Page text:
Social Work Student Eager to Make a Difference in the Lives of Immigrants, Refugees

December 31, 2016

Alice Keyes, (center, white shirt), with the Hospice Africa Uganda staff and a fellow intern celebrating their final day at the agency and completion of their Bachelor of Social Work internship.

As a high school senior, Alice Keyes was thrilled when she landed an internship with a small local newspaper in Black Mountain, just east of Asheville where she lived. For as long as she could remember, Keyes had dreamed of being a journalist. So when the chance emerged to kick-start her writing career before leaving for college, she eagerly accepted the opportunity.

But a few weeks into the job, Keyes began to have second thoughts. Although she loved meeting new people and sharing their stories widely with a public audience, Keyes said she quickly realized she needed to do more than just write about those in need.

“I found I really wanted to be more involved with the people I was writing about, but my job was to share the story and then move onto the next,” said Keyes, a Gorham Scholar and Master of Social Work student in the University of North Carolina at Chapel Hill School of Social Work’s Advanced Standing Program. “So I started looking at social work and this idea that I could play a small role in someone else’s larger journey in life. I could work to empower them and work alongside them.”

In shifting her professional focus to social work, Keyes developed a passion for working with Latino immigrants and refugees and has spent the last seven years in various capacities serving these populations domestically and abroad. She began cultivating her interest during her undergraduate studies at Calvin College in Grand Rapids, Michigan. During her junior and senior years, Keyes honed her skills as an English-as-a-second language tutor and financial advisor with a refugee resettlement agency and local nonprofit. In both positions, she worked with individuals and families from Myanmar, Somalia and the Democratic Republic of Congo.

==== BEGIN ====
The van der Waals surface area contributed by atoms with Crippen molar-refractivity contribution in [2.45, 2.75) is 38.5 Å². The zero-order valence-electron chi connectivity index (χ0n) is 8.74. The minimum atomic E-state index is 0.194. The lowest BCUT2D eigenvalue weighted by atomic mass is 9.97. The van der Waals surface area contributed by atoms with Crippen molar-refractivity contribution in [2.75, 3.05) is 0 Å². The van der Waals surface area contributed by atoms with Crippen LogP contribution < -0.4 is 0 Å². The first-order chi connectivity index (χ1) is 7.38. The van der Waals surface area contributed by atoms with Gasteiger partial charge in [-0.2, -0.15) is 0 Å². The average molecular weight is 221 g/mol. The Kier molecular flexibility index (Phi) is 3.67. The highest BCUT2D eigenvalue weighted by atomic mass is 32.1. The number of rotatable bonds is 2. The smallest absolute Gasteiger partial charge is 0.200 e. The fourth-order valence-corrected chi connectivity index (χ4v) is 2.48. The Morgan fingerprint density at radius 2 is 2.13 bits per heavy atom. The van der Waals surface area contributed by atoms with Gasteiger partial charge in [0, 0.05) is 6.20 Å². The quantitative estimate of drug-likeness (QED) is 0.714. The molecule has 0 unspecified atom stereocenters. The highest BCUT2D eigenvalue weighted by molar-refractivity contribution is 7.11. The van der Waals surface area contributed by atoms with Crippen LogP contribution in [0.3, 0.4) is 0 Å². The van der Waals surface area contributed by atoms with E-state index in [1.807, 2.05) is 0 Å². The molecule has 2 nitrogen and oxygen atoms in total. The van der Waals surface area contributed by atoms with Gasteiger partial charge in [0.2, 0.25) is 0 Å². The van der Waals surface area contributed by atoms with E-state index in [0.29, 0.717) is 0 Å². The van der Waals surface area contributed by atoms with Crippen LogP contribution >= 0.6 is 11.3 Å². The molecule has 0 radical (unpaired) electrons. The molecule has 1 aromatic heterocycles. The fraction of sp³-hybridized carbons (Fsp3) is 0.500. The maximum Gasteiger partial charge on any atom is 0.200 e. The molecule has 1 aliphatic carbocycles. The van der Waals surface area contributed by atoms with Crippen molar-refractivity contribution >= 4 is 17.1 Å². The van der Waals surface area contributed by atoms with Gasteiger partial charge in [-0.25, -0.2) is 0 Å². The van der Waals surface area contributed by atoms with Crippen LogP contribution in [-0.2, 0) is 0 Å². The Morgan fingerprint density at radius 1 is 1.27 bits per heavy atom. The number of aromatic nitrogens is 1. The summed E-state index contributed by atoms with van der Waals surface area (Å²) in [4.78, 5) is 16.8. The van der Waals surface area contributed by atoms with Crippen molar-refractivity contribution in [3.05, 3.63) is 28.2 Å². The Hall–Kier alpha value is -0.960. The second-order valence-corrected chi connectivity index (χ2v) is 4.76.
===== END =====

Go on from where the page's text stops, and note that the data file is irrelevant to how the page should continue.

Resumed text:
Eager to learn more outside her own borders, Keyes spent several years pursuing study abroad and international social work experiences. Her interests took her to Honduras, where she studied international development. She also spent a summer in Hong Kong, where she piloted and led English language immersion camps for an agency serving third and fourth graders in under-served schools.

Drawn to international social work, Keyes completed a bachelor of social work degree practicum at Uganda Christian University in 2013. She then returned to Honduras, where she served for a year as a counselor in a bilingual school. During her tenure there, she designed and launched a counseling program for students in kindergarten through eleventh grade.

Each journey, Keyes said, broadened her lens on the experiences of others. She also discovered how much she enjoys program management and development. “I really love creating something from the ground up and then continually reevaluating what adjustments need to be made,” she said.

She’s fine-tuned those skills a bit over the last year by working closely with the UNC Refugee Mental Health and Wellness Initiative. Clinical assistant professor Josh Hinson leads the innovative project, which trains graduate students to use an evidence-based refugee mental health screening instrument and collects data on the extent of refugees’ mental health needs and the effectiveness of mental health treatment. Among other tasks, Keyes has written grants, developed marketing strategies and collaborated on a strategic plan to help sustain the initiative.

That she has been able to focus on her studies and not worry as much about her own finances has been a blessing, said Keyes, who graduates in May.

“The Gorham Scholarship has enabled me to take out far less loans, reduced my debt burden and freed up my ability to think about the future, especially one in international social work. I can say, that’s realistic to me now,” she said.

Still, Keyes hasn’t ruled out any jobs closer to home. She’s just thankful she’s found her vocational calling.

“I’m privileged in what I’ve been able to do in my life,” she said. “I just want to give back and use my time for something that matters to me and to ultimately help the people around me, especially those who are so often pushed aside and disempowered.”

 

By Susan White